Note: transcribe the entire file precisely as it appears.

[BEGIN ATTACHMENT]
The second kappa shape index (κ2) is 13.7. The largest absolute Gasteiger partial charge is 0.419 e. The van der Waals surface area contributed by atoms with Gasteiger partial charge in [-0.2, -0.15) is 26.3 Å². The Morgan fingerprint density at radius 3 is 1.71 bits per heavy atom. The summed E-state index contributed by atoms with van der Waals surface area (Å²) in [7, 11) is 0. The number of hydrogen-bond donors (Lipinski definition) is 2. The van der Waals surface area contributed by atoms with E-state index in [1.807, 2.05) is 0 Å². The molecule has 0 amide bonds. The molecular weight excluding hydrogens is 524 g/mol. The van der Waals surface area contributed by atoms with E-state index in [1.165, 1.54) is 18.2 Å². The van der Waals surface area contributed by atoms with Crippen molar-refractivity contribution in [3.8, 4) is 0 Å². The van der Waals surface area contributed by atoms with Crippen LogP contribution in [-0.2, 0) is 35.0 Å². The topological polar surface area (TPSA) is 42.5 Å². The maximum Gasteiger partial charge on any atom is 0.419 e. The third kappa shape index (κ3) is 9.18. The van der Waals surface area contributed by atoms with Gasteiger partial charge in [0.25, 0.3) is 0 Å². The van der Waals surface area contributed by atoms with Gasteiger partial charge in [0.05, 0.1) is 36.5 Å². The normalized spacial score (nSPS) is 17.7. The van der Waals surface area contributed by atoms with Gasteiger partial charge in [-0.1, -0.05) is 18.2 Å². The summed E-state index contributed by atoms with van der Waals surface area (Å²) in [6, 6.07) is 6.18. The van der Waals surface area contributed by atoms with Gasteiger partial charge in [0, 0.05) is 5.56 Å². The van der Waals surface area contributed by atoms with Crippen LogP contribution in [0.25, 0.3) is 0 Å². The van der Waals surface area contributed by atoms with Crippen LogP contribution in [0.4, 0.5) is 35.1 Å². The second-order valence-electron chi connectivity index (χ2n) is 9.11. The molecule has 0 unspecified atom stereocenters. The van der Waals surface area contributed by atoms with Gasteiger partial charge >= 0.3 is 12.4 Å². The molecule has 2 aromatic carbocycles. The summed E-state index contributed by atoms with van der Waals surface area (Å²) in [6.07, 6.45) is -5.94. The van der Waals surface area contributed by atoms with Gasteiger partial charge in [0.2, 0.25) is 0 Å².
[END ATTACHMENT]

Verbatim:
The second kappa shape index (κ2) is 13.7. The largest absolute Gasteiger partial charge is 0.419 e. The van der Waals surface area contributed by atoms with Gasteiger partial charge in [-0.2, -0.15) is 26.3 Å². The Morgan fingerprint density at radius 3 is 1.71 bits per heavy atom. The summed E-state index contributed by atoms with van der Waals surface area (Å²) in [7, 11) is 0. The number of hydrogen-bond donors (Lipinski definition) is 2. The van der Waals surface area contributed by atoms with E-state index in [1.807, 2.05) is 0 Å². The molecule has 0 amide bonds. The molecular weight excluding hydrogens is 524 g/mol. The van der Waals surface area contributed by atoms with E-state index in [1.165, 1.54) is 18.2 Å². The van der Waals surface area contributed by atoms with Crippen molar-refractivity contribution in [3.8, 4) is 0 Å². The van der Waals surface area contributed by atoms with Crippen LogP contribution in [-0.2, 0) is 35.0 Å². The topological polar surface area (TPSA) is 42.5 Å². The maximum Gasteiger partial charge on any atom is 0.419 e. The third kappa shape index (κ3) is 9.18. The van der Waals surface area contributed by atoms with Gasteiger partial charge in [0.25, 0.3) is 0 Å². The van der Waals surface area contributed by atoms with Gasteiger partial charge in [0.05, 0.1) is 36.5 Å². The normalized spacial score (nSPS) is 17.7. The van der Waals surface area contributed by atoms with Gasteiger partial charge in [-0.1, -0.05) is 18.2 Å². The summed E-state index contributed by atoms with van der Waals surface area (Å²) in [6, 6.07) is 6.18. The van der Waals surface area contributed by atoms with Gasteiger partial charge in [0, 0.05) is 5.56 Å². The van der Waals surface area contributed by atoms with Crippen LogP contribution in [0.25, 0.3) is 0 Å². The van der Waals surface area contributed by atoms with Crippen LogP contribution in [0.4, 0.5) is 35.1 Å². The second-order valence-electron chi connectivity index (χ2n) is 9.11. The molecule has 0 unspecified atom stereocenters. The van der Waals surface area contributed by atoms with Gasteiger partial charge >= 0.3 is 12.4 Å². The molecule has 2 aromatic carbocycles. The summed E-state index contributed by atoms with van der Waals surface area (Å²) in [6.07, 6.45) is -5.94. The van der Waals surface area contributed by atoms with Gasteiger partial charge in [0.2, 0.25) is 0 Å².